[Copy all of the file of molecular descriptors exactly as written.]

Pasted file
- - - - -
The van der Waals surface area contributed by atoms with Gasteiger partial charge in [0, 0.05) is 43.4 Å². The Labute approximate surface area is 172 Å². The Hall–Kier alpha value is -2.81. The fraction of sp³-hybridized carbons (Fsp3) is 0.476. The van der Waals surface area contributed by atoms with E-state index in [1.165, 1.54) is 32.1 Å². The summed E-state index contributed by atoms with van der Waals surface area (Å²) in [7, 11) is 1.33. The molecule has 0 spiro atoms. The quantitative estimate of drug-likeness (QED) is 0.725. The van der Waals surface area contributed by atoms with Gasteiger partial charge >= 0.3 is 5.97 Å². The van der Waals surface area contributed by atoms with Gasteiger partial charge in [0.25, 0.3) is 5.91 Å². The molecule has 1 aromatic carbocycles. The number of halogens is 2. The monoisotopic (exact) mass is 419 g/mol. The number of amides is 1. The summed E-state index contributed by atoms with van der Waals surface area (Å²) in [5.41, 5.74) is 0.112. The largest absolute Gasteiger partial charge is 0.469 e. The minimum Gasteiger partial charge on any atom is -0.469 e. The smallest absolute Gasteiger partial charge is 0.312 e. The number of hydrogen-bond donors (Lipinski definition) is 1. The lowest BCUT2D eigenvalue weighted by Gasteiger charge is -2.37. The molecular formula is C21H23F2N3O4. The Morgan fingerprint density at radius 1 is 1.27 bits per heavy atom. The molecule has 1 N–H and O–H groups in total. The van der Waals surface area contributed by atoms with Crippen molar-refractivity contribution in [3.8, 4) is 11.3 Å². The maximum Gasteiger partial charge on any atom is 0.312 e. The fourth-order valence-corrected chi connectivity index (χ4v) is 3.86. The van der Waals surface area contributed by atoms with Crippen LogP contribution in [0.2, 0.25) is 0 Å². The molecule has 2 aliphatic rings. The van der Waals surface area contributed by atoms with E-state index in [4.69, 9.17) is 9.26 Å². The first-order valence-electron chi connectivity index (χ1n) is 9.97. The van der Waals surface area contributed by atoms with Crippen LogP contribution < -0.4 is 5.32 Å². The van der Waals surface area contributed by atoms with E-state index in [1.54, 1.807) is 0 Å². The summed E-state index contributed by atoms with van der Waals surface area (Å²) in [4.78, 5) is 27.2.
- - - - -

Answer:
The van der Waals surface area contributed by atoms with Gasteiger partial charge in [0, 0.05) is 43.4 Å². The Labute approximate surface area is 172 Å². The Hall–Kier alpha value is -2.81. The fraction of sp³-hybridized carbons (Fsp3) is 0.476. The van der Waals surface area contributed by atoms with E-state index in [1.165, 1.54) is 32.1 Å². The summed E-state index contributed by atoms with van der Waals surface area (Å²) in [7, 11) is 1.33. The molecule has 0 spiro atoms. The quantitative estimate of drug-likeness (QED) is 0.725. The van der Waals surface area contributed by atoms with Gasteiger partial charge >= 0.3 is 5.97 Å². The van der Waals surface area contributed by atoms with Gasteiger partial charge in [0.25, 0.3) is 5.91 Å². The molecule has 1 aromatic carbocycles. The number of halogens is 2. The monoisotopic (exact) mass is 419 g/mol. The number of amides is 1. The summed E-state index contributed by atoms with van der Waals surface area (Å²) in [5.41, 5.74) is 0.112. The largest absolute Gasteiger partial charge is 0.469 e. The minimum Gasteiger partial charge on any atom is -0.469 e. The smallest absolute Gasteiger partial charge is 0.312 e. The number of hydrogen-bond donors (Lipinski definition) is 1. The lowest BCUT2D eigenvalue weighted by Gasteiger charge is -2.37. The molecular formula is C21H23F2N3O4. The Morgan fingerprint density at radius 1 is 1.27 bits per heavy atom. The molecule has 1 N–H and O–H groups in total. The van der Waals surface area contributed by atoms with Crippen molar-refractivity contribution in [3.8, 4) is 11.3 Å². The maximum Gasteiger partial charge on any atom is 0.312 e. The fourth-order valence-corrected chi connectivity index (χ4v) is 3.86. The van der Waals surface area contributed by atoms with Crippen LogP contribution in [0.2, 0.25) is 0 Å². The molecule has 2 aliphatic rings. The van der Waals surface area contributed by atoms with E-state index in [4.69, 9.17) is 9.26 Å². The first-order valence-electron chi connectivity index (χ1n) is 9.97. The van der Waals surface area contributed by atoms with Crippen LogP contribution < -0.4 is 5.32 Å². The van der Waals surface area contributed by atoms with E-state index in [1.54, 1.807) is 0 Å². The summed E-state index contributed by atoms with van der Waals surface area (Å²) in [4.78, 5) is 27.2.